15. 15. Achaemenidae AchilleidIn 275 B.o. Its constitution is interesting Dikaiopolis, an Athenian farmer, sitsbecause the affairs of the League were awaiting the meeting of the Assembly,administered by a Council composed of sighing for the good times of peace. Adelegations from the cities in proportion Demigod appears, sent by the gods toto their population; each delegation was arrange peace with Sparta, but unfortun-chosen by its city, but we do not know by ately lacking the necessary travelling-what method. It was the nearest approach money. This Dikaiopolis provides, butto representative government which we the treaty with Sparta is to be a privatefind in Greece. The power and influence one for himself alone. The Demigodof the League increased under the leader- presently brings the treaty, narrowlyship of Aratus of Sicyon, who from 245 escaping from the chorus of infuriatedwas for thirty years the director of the Acharnians. Dikaiopolis celebrates hisLeagues policy, and in alternate years peace with a procession consisting of hisits general (he wrote his Memoirs, now daughter and servants, and this leadslost, and there is a life of him by Plutarch, to a dispute between Dikaiopolis and theincluding a vivid description of his capture chorus on the question of peace or war,of Corinth). He made the League the in which Lamachus (q.v.), the typicalleading power in the Peloponnese, with general, takes part. Dikaiopolis is allowedCorinth as its chief stronghold. On the to make a speech before being executed asmilitary side the League subsequently a traitor ; and to render this more patheticderived great strength from the ability borrows from Euripides some of the stageof Philopocmen (q.v.), and was finally (in properties that make his tragedies so mov-188) able to overcome Sparta herself. But ing. As a result the chorus are won overits high-handed policy brought it into to the view of Dikaiopolis. After theconflict with Rome. After the defeat of parabasis, in which the poet defends histhe Macedonians at Pydna (168), Rome, position, there is a succession of amusingas a measure of future security, deported scenes illustrative of the benefits of Italy a thousand Achaeans suspected A Megarian (Athens had been trying toof hostility to her cause among these was ; starve out Megara by a blockade) comesPolybius (q.v.). In 148, when the surviving to Dikaiopolis to buy food, offering inexiles (other than Polybius) had returned exchange his little daughters disguised asto Greece, there was again trouble between pigs in sacks. A Boeotian brings eels andthe League and Sparta. Rome intervened other good things, and wants in returnand imposed harsh terms on the League. local produce of Attica; he is given anThe League rebelled and declared war, but Informer tied up in a sack. A yeomanafter a short struggle was completely de- wants peace -salve for his eyes, which hefeated by Mummius hi 146 and dissolved. has cried out for the loss of his oxen ; and so forth. Finally Lamachus has to marchAchaemenidae, the first royal house off through the snow against the Boeo-of Persia, so named from the hero tians, and returns wounded by a vine-Achaemenes (Pers. Hakhdmanis), founder stake on which he has impaled himself,of the family. To this family belonged while Dikaiopolis makes merry with theCyrus, Cambyses, and Darius (see Persian priest of Bacchus.Wars). Achates, in the Aeneid, the faithfulAcharnfans (Acharnes), a comedy by friend and squire of Aeneas, frequentlyAristophanes, produced at the Lenaea in referred to as fldus Achates.425 B.C., his first surviving play. The Athenians had for six years been Acheron (Acheron), in Greek mythology, one of the rivers of the lower world (seesuffering the horrors of the PeloponnesianWar, the devastation of their territory* Hades). The name was that of a river in southern Epirus, which, issuing fromplague in the overcrowded city, and shor-tage of food, but their spirit was unbroken. a deep and gloomy gorge, traversed theThe Acharnians (inhabitants of an Attic Aoherusian swamps, and after recievingdeme lying NVV. of Athens near the foot the waters of the tributary Cdcytus fellof Mt. Parnes), of whom the chorus of into the Thesprotian Gulf.this play is composed, had been among AchillSid (AchilUis), an epic poem inthe chief sufferers, for their territory had hexameters by Statius (q.v.) on the storybeen repeatedly ravaged. The comedy, of Achilles (q.v.), of which only one bookwhich is a plea for peace as the only and part of a second were written. Therational solution, was produced, not in poem describes how Thetis, anxious thatthe name of Aristophanes, who was still a her son shall not take part in the Trojanyouth, but in that of Callistratus, probably War (from which she knows he will notalso a comic poet. It won the first prize, return), removes him from the care of thein spite of the unpopularity of the theme. centaur Chiron (q.v.) to Scyros. It relates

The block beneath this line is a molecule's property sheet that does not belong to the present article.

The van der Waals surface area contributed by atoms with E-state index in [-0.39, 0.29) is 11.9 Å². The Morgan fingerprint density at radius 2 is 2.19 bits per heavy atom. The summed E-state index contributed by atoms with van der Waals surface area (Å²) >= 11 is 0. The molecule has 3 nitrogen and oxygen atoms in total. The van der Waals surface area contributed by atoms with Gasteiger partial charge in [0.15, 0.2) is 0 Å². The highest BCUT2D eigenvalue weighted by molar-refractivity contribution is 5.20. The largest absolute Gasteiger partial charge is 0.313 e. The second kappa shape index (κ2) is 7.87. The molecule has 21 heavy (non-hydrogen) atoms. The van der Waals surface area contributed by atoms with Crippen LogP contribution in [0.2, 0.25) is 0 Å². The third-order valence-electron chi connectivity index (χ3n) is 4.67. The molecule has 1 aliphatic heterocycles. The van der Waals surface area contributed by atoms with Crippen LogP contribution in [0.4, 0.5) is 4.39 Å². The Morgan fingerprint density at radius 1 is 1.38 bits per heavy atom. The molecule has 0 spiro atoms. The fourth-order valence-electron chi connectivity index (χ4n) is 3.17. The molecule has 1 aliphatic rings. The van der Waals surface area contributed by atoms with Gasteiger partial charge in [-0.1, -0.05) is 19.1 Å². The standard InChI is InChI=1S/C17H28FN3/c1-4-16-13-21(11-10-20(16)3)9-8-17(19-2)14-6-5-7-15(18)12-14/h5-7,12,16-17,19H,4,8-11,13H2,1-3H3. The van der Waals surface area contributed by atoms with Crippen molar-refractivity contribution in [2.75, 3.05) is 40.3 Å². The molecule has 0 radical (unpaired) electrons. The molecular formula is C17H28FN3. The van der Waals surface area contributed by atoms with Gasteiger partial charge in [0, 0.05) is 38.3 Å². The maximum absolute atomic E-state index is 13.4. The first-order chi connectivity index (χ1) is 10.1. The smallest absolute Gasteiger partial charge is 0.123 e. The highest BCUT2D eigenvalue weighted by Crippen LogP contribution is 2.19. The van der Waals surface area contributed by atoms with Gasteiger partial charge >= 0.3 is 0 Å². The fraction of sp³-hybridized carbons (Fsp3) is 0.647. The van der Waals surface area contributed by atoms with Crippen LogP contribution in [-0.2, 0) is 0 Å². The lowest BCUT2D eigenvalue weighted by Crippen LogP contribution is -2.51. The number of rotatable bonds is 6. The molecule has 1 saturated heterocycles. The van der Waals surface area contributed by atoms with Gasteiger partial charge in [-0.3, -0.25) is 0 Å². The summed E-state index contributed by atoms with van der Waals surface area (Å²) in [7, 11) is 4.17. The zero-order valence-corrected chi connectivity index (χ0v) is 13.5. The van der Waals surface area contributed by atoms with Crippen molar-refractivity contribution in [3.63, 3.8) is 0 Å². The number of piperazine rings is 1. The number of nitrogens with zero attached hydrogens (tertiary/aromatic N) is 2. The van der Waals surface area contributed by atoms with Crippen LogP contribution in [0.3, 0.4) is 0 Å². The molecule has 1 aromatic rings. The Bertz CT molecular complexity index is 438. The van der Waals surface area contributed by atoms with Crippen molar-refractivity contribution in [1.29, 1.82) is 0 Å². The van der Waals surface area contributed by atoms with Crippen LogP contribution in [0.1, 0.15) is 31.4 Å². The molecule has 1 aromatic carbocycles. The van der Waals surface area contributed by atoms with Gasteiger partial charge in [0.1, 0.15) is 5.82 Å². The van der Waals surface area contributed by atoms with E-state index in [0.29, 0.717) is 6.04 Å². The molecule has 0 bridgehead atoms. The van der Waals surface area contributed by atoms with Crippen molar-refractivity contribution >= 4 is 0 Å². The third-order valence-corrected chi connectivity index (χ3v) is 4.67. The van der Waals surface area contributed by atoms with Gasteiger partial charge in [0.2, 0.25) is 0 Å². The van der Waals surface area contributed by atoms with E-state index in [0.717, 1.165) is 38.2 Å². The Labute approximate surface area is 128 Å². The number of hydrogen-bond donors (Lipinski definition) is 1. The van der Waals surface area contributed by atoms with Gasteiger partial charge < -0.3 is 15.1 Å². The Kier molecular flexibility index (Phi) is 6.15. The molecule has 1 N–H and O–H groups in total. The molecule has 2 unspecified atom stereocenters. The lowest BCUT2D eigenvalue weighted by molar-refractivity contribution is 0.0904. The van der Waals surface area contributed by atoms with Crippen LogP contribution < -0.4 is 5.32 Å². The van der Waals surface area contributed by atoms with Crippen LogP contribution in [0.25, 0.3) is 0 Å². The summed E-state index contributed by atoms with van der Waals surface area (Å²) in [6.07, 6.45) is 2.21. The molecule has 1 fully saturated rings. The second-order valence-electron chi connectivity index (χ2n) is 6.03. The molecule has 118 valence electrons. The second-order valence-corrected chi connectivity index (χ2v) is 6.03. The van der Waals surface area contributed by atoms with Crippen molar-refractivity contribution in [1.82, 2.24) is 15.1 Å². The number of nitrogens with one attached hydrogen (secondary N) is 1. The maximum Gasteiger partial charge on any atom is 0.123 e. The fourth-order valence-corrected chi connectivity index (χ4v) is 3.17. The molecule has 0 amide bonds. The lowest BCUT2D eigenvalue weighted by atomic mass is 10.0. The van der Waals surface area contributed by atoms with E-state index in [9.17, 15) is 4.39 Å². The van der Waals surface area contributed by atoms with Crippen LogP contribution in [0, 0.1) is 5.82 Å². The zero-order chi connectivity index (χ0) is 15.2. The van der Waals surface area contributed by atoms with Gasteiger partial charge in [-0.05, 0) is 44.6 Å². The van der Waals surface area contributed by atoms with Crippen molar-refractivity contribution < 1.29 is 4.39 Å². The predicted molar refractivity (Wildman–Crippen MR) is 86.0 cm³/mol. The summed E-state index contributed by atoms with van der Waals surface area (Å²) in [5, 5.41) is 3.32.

16. 16. Achilles Actlumhis adventures there in the disguise of a 480 B.C.; the walls were rebuilt by Themi-girl, his discovery by Ulysses, and de- stoclcs and Cimon (qq.v.). In the centreparture for Troy. The work was begun in stood a colossal statue of Athene Pro-A,D. 95 and was probably cut short by the machos (the Champion) whose goldenwriters death. spear-point could be seen by marinersAchiltes (Achil(l)eus), son of Peleus and from the sea. On the N. side stood theThetis (qq.v.), the chief hero on the Greek Erectheum, the original temple of theside in the Trojan War (q.v.). When an tutelary deities of Athens, Athene, Posei-infant, he was plunged by his mother don, and Ercchtheus (qq.v.), burnt byin the Styx, and rendered invulnerable the Persians and rebuilt in the latterexcept hi the heel by which she held him. part of the 5th c. hi the Ionic style, withShe later hid him, disguised as a girl, at Caryatides (q.v.) supporting its southernthe court of Lycomodes, King of Scyros, porch. In the age of Pericles were added,hi order that he should not take part in the Parthenon and Propylaea (qq.v.). There also was erected after the peacethe Trojan War; but he was discovered of 421 B.C. (see Peloponnesian War) theby Odysseus (q.v.), who sot arms before beautiful little temple of Athene Nikehim, for Achilles betrayed himself by the ( Victory), which survives reconstructed.fondness with which he handled them. It stood on a bastion adjoining the Pro-(There is a play by Robert Bridges,* Achilles in Scyros). By Deidamia, pylaea and was demolished by the Turks about 1685 to make place for a battery.daughter of Lycomedes, Achilles had a At the siege of Other sanctuaries, such as that of Artemisson, Neoptolemus (q.v.). (q.v.) Brauronia, and many statues andTroy, Achilles was leader of the Myr-midons (see Aeucus). He is represented as altars, stood on various parts of the rock.a man of fierce and implacable temper. There were also a large number of marbleWhen he sulked in his tent in conse- slabs and columns, with inscriptions of decrees, memorials, casualty -lists, treatiesquence of his quarrel with Agamemnon, asrelated hi the Iliad, the Greeks were and alliances, public accounts, inventories, etc. Many of these inscriptions, more ordriven back to their ships and almostoverwhelmed. Then followed the inter- less mutilated, have survived.vention of his friend Patroclus (q.v.) in Actaeon (Actaiori), in Greek mythology,the battle, the death of the latter, and son of Aristae us (q.v.) and Autonoe,the terrible grief of Achilles. After ho had daughter of Cadmus (q.v.). For somebeen reconciled with Agamemnon, he slew offence, either because ho boasted thatHector, and later Penthesilea, queen of the he was a better hunter than Artemis orAmazons, who was fighting on the Trojan because he came upon her bathing, theside. Mourning her for her beauty, ho was goddess changed him into a stag, and hemocked by and killed him Thersitcn (q.v.) was torn to pieces by his own a rage. Soon afterwards he was shotin the heel by Paris (q.v.), or by Apollo, Actium, a promontory in the south ofand killed. Odysseus saw him in Hades JLpirus, at the mouth of the Ambracian off which Octavian defeated the fleets(Od. xi), but it was said later that he Gulf,lived immortal in an island in the Euxine of Antony and Cleopatra in 31 B.C. (see 7). This battle marked the end of(see under Colonization, 2, for his worship Rome,there). After the fall of Troy his ghost the Roman republic and introduced theclaimed Polyxena, daughter of Priam, as Roman empire. Early in 31 Octavian hadhis prize, and she was slain on his tomb. landed an army in Epirus hi the hope of fLandor has an Imaginary Conversation* surprising Antony s fleet in the Ambracianbetween Achilles and Helen on Mt. Ida. Gulf. In this hope ho had been disap-The heel of Achilles is proverbial for a pointed, for Antony had succeeded invulnerable spot. bringing up his army for the defence of the fleet and establishing it at Actium.Achilles Tatius, see Novel. For several months the armies and fleetsAcis (Akis), see Galatea. of the two generals confronted each other. At last, late in August, Antony decided toAcragas (Akrag&s), see Agrigentum. fight a battle at sea; but what preciselyAcrisius (Akrisios), see Danae. were his plans is uncertain. The fightAcre/polls (Upper Town), the citadel, began at dawn on 2 September. At firststanding on high ground, of a Greek town. the heavier ships of Antony appearedThe Acropolis of Athens is a rocky plateau, to be prevailing; but presently the sixtyabout 200 ft. high and about 300 yds. long Egyptian ships forming the contingentby 150 yds. wide. It was surrounded by of Cleopatra were seen to set sail and makewalls, which, with the buildings within off southwards. Antony himself followedthem, were destroyed by the Persians in her in a swift quinquereme. Antonys